Author: Underwood, Deborah
When Jupiter notices a planet circling a far star, he enlists the other planets in our solar system to send a letter, but soon there is a disagreement on which, exactly, is the exoplanet.
|Accelerated Reader Information:|
Interest Level: LG
Reading Level: 2.20
Points: .5 Quiz: 515136
Kirkus Reviews (10/15/21)
School Library Journal (11/01/21)
Full Text Reviews:
School Library Journal - 11/01/2021 PreS-Gr 2—Planets from our solar system send letters of love and friendship to an exoplanet, learning that different perspectives provide opportunities to grow. Bright digital art depicts anthropomorphized planets with fashion statements and personalities to match. Saturn's large eyeglasses mirror its rings, while Uranus wears a knitted cap as it's colder than other planets since it's farther from the sun. Jupiter, larger than all the others, dictates letters like a CEO. Underwood weaves in the definition of an exoplanet clearly, and the pun of signing XO as missives fly back and forth in "space express" rockets creates great read-aloud moments. The crux of the story, whether our solar system's planets are the exoplanets or the other planet is the exoplanet, causes disruption. A comet resolves it by pointing out how this is based on point-of-view. Comparisons of which planets are big or small, hot or cold, are discussed in relation to the sun, and this provides a teachable moment in differences and conflict resolution. A scientific note is included. VERDICT A delightful purchase that creates accessible paths to learning more.—Rachel Zuffa, Case H.S., Racine, WI - Copyright 2021 Publishers Weekly, Library Journal and/or School Library Journal used with permission.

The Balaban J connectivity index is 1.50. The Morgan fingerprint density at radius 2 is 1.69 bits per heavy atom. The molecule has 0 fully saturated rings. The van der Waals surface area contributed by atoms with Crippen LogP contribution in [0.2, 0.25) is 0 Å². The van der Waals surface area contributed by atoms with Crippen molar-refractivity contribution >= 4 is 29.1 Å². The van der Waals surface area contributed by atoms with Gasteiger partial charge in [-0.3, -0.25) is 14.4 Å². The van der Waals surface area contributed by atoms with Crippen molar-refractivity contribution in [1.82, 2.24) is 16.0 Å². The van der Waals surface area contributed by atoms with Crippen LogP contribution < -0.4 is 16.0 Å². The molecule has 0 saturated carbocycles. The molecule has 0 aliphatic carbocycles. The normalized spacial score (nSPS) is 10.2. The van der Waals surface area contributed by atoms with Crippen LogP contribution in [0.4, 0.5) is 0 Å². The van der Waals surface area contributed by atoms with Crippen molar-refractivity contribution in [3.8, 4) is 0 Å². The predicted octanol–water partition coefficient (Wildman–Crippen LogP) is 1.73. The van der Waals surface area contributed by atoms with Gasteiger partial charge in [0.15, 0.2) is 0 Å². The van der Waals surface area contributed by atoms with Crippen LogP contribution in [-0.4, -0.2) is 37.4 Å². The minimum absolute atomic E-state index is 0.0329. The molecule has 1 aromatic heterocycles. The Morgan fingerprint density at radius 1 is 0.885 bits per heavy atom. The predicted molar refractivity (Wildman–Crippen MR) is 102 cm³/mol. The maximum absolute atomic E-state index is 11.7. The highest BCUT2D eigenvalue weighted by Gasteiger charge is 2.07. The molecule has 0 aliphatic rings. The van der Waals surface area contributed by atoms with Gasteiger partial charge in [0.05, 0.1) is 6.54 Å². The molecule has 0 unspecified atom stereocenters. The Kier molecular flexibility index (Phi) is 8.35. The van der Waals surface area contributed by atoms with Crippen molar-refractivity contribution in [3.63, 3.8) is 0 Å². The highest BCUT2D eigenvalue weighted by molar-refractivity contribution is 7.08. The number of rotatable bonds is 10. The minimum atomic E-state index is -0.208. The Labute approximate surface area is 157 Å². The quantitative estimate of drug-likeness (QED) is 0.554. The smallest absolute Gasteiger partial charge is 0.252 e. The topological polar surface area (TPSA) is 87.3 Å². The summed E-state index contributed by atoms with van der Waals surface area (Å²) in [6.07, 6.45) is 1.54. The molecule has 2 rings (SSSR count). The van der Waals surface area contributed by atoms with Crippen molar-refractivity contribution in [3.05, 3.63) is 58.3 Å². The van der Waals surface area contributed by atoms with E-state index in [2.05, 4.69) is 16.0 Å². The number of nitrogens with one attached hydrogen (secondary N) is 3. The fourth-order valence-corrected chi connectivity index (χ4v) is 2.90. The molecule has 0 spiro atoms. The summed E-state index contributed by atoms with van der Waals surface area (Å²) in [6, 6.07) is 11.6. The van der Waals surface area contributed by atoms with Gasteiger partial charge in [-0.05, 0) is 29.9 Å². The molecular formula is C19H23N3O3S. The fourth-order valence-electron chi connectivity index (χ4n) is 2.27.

Booklist - 12/15/2021 Underwood and Lacera offer a light introduction to the concept of exoplanets in this jovial picture book starring our solar systems’ eight planets and Pluto. Neptune (a teal orb perched in a pink pool tube) spots the faraway space objects first, and they decide to write a letter of introduction, explaining that they’re calling the objects “exoplanets.” The exoplanets are none too pleased, however; since our solar system’s planets are so far away, they are the exoplanets, the reply explains. A snippy back-and-forth ensues until a comet helps the planets gain some perspective on point of view. The animated artwork nicely communicates tone (particularly from bossy Jupiter), and the dark color palette matches the space setting. Many kids in the target audience will recognize the comically escalating argument between the planets and exoplanets, and the comet’s advice—though a touch didactic—might help little ones think about conflict. With a tidy combination of STEM content (back matter offers more information on exoplanets) and social-emotional learning, this approachable picture book can do double duty. - Copyright 2021 Booklist.